How action rhymes and songs help children learn

By Heather Welford. Action rhymes may just seem like simple fun to us, but they really can help children learn.

Man outdoors with three children

Introduction

Action rhythms such as Incy Wincy Spider or the Hokey Cokey may just seem like simple fun to us grown-ups, but sharing action rhymes with your child really can enhance their language and communication skills.

The repetition within many rhymes helps children learn, and the playful way movements echo the meaning of the words can help to develop their physical coordination skills.

Plus, many popular rhymes (e.g. 1,2,3,4,5 - Once I Caught A Fish Alive) can help your child with counting and also extend their understanding of the world around them.

How CBeebies can help

Many songs and rhymes shown on CBeebies or which are featured on the website have actions to copy.

Or if your child prefers, they can make up their own movements to the ones they like.

A great one to try is Bob The Builder's 'Big Fish Music Video'; You'll find it hard not to join in with your little one!

Alternatively, why not have a go at singing and dancing to some of the Boogie Beebies songs? There are lots to choose from and each one is pretty much guaranteed to get your child off the sofa and wiggling and jiggling along to the music.

Another new show which can introduce your little ones to poetry is Rhyme Rocket. It aims to present poems and rhymes in a fresh and fun way, and has been proven to aid early years literacy development.

How to make a magic moment

Action rhymes can be energetic or gently soothing - so Twinkle Twinkle Little Star has a simple action (the hand above the head with fingers 'twinkling') accompanied by a sweet, slow tune, while something more boisterous like The Hokey Cokey has big, sweeping movements to match its more raucous melody.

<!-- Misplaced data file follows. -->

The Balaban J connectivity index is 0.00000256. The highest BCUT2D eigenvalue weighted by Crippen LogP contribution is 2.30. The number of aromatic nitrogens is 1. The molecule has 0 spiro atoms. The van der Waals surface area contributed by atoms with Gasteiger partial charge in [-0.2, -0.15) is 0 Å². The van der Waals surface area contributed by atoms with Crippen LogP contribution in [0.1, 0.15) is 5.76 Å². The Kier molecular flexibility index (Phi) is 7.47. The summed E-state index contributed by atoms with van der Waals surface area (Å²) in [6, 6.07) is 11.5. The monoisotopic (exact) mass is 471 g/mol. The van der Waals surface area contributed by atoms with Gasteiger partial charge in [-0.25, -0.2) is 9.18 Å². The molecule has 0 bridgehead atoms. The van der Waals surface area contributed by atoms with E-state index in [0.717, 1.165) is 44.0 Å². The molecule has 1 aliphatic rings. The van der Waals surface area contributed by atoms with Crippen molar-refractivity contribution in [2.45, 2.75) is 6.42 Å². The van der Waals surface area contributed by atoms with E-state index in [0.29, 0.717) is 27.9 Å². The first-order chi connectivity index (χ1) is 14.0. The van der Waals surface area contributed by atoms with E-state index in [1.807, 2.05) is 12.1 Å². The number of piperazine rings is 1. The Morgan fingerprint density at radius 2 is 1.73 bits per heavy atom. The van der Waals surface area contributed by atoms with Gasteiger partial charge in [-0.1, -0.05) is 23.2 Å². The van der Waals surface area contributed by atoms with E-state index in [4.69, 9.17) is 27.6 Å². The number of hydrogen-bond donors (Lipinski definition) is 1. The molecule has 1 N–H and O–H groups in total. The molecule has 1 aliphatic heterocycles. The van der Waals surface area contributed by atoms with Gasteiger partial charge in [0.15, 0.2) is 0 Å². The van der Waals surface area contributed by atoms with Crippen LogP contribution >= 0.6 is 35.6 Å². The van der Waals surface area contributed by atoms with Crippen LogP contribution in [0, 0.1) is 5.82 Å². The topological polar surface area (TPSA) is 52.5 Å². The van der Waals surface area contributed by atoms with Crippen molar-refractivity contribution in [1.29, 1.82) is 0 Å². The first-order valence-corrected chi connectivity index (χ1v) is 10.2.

But you can swap moods around for fun. Try doing tiny movements with The Hokey Cokey while whispering the words - and then do bigger, faster hand movements for Twinkle Twinkle while you see how hard you can yell the words! Be creative. With your child, think up new verses and actions that go with them for 'The Wheels on the Bus' what other things has your child seen happen on a bus that you can mime? What other things does a bus do, apart from the horn going beep-beep-beep and the wipers going swish-swish-swish? Try personalising the action rhymes you choose. So, when doing 'Incy Wincy Spider' - with fingers and hands moving upwards, just like the spider travelling up the spout - put your child's name in, replacing 'Incy Wincy'. Go through all the family. Children often find this very funny - the incongruity of it appeals to their sense of humour. Fingerplay rhymes are excellent for manual dexterity - try 'Tommy Thumb' or 'Two little Blackbirds'.

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Top tips

  • If you're stuck for rhymes, ask your child's nursery for some ideas.Don't be a perfectionist. Lots of number rhymes have actions that need the right number of fingers up at any one time (eg Five Little Ducks, There were 10 in the Bed). Most children won't be able to show the correct number - that's fine. It's the taking part and the trying that's the most important thing. Be dramatic and uninhibited when you recite or sing action rhymes with your child. Use lots of facial expression and if you want to dance and hop around, do so!Use rhymes at any time - they're a great way of keeping your child happy in the supermarket queue and a great trick up your sleeve when boredom strikes!

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